1961: Kennedy is transforming government into Santa Claus
By the spring of 1961, when Nixon joined Eisenhower at a Pennsylvania party rally in June, Eisenhower stayed with domestic politics, saying that the Kennedy administration was transforming the
government "into a gigantic federal Santa Claus," while Nixon, in reference to the Bay of Pigs, said, "It is essential that you act just as big as you talk."
Source: Ike and Dick, by Jeffrey Frank, p.342-3
, Nov 5, 2013
Achieve pay-as-you-go budget instead of increases
It seems to me that I have put in 2/3 of my time fighting increased expenditures in government.
I reviewed some of the work I had done to reduce costs and achieve a sound pay-as-you-go budgetary position.
The administration had cut the roster of federal civil positions by a quarter of a million. We had carefully prepared every military budget so as to support only the essential, shifting the emphasis from traditional or conventional defense to the
development of powerful deterrent forces; had tried (unsuccessfully) to make the interest rates for borrowings from the federal Treasury at least equal to the cost to the government out of business that properly pertained to private industry. In appropri
Inflation hurts people; even in times of full employment
If prices and wages were to stay high or go higher in economic contraction, the outlook for stability at other times was bleak.
Why worry, some asked? Why not let prices creep upward forever? Inflation can get out of hand; beginning with a creep,
it can end with a gallop. Inflation hurts people. Price increases averaging merely 1% a year will in 25 years cheapen the dollar by more than 1/5.
Huge federal spending, even when covered completely by tax revenues, can in itself provoke inflation.
When the economy was performing at capacity and the federal budget was in balance, the government should try to increase its surplus by cutting spending, by postponing projects which, however desirable, are not immediately necessary.
For, at a time of full employment, an increase in either federal or private spending will tend to bring on an increase in prices.
Whether or not these things were widely understood, I believed in them.
Deficit spending is irresponsible and inflationary
My view is unshakable: When the economy is booming and the federal government concurrently is spending so heavily as to create sizable deficits, inflationary pressures are bound to build up and the cost of living can be expected to increase.
This is economic irresponsibility, practiced only by those who believe that next month's profit and loss statement is more important than the long-term and steady growth of a free economy.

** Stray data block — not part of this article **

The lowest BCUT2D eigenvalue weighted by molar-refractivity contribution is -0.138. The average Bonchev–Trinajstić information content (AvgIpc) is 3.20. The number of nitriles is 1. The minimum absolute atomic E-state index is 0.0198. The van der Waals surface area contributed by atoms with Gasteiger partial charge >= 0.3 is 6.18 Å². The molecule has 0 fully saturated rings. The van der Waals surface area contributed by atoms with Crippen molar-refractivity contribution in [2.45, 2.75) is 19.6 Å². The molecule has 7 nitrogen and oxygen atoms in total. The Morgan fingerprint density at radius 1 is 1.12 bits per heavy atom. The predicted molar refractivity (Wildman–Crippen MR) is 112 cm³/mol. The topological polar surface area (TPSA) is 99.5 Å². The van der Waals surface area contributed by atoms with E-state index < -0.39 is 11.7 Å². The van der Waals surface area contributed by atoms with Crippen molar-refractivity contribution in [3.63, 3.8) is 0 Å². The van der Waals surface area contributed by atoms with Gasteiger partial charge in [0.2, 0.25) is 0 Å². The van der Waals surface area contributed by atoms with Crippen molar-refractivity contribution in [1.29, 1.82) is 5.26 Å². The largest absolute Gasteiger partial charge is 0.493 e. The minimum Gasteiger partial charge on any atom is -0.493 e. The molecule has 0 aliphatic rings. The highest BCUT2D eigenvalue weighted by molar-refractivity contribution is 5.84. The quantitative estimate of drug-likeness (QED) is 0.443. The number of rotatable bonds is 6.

Playing with inflation is the height of reckless folly. Plentiful examples past and present, demonstrate the validity of these convictions.
Our overriding purpose was to promote economic growth while keeping prices reasonably stable.
$168M in spending for harbors & flood control is stupid
1958 brought economic recession which repeated the story of the 1954 recessions: a dip in the economy, frenzied Democratic calls for action, the administration's determination not to panic, and the economy's gradual emergence from difficulty.
example, early in the 1958 session, the Congress passed a stupid bill--I choose the adjective carefully--authorizing appropriations for rivers, harbors, and flood control projects. It authorized 14 projects with an estimated cost of $168 million. On
Apr. 15 I vetoed the bill. I did so despite the specious argument that it would stimulate the economy.
In 1958, just as in 1954, the United Steel Workers once again sketched out a free-wheeling program of federal outlays to end the downturn with little
regard for their likely long-term economic consequences.
In reply I reminisced a bit: "Whenever a crisis occurred, some interested but excitable people began screaming for action. I had only one answer, 'I guess I'm just too stubborn to act fast.'"
Our economy is strong, expanding, and fundamentally sound. But in any realistic appraisal, even the optimistic analyst will realize that in a prosperous period the principal threat to efficient functioning of a free enterprise system is inflation.
We look back on four years of prosperous activities during which prices, the cost of living, have been relatively stable--that is, inflation has been held in check. But it is clear that the danger is always present, particularly if the government
might become profligate in its expenditures or private groups might ignore all the possible results on our economy of unwise struggles for immediate gain.
This danger requires a firm resolution that the Federal Government shall utilize only a prudent share of the Nation's resources, that it shall live within its means, carefully measuring against need alternative proposals for expenditures.
Eliminate the deficit and check the menace of inflation
[The US has an] inescapable need for economic health and strength if we are to maintain adequate military power and exert influential leadership for peace in the world. Our immediate task is to chart a fiscal and economic policy that can:
Reduce the planned deficits and then balance the budget, which means, among other things, reducing Federal expenditures to the safe minimum;
Meet the huge costs of our defense;
Properly handle the burden of our inheritance of debt and obligations;
Check the menace of inflation;
Work toward the earliest possible reduction of the tax burden;
Make constructive plans to encourage the initiative of our citizens.
The first order of business is the elimination of the annual deficit.
This cannot be achieved merely by exhortation. It demands the concerted action of all those in responsible positions in the Government and the earnest cooperation of the Congress.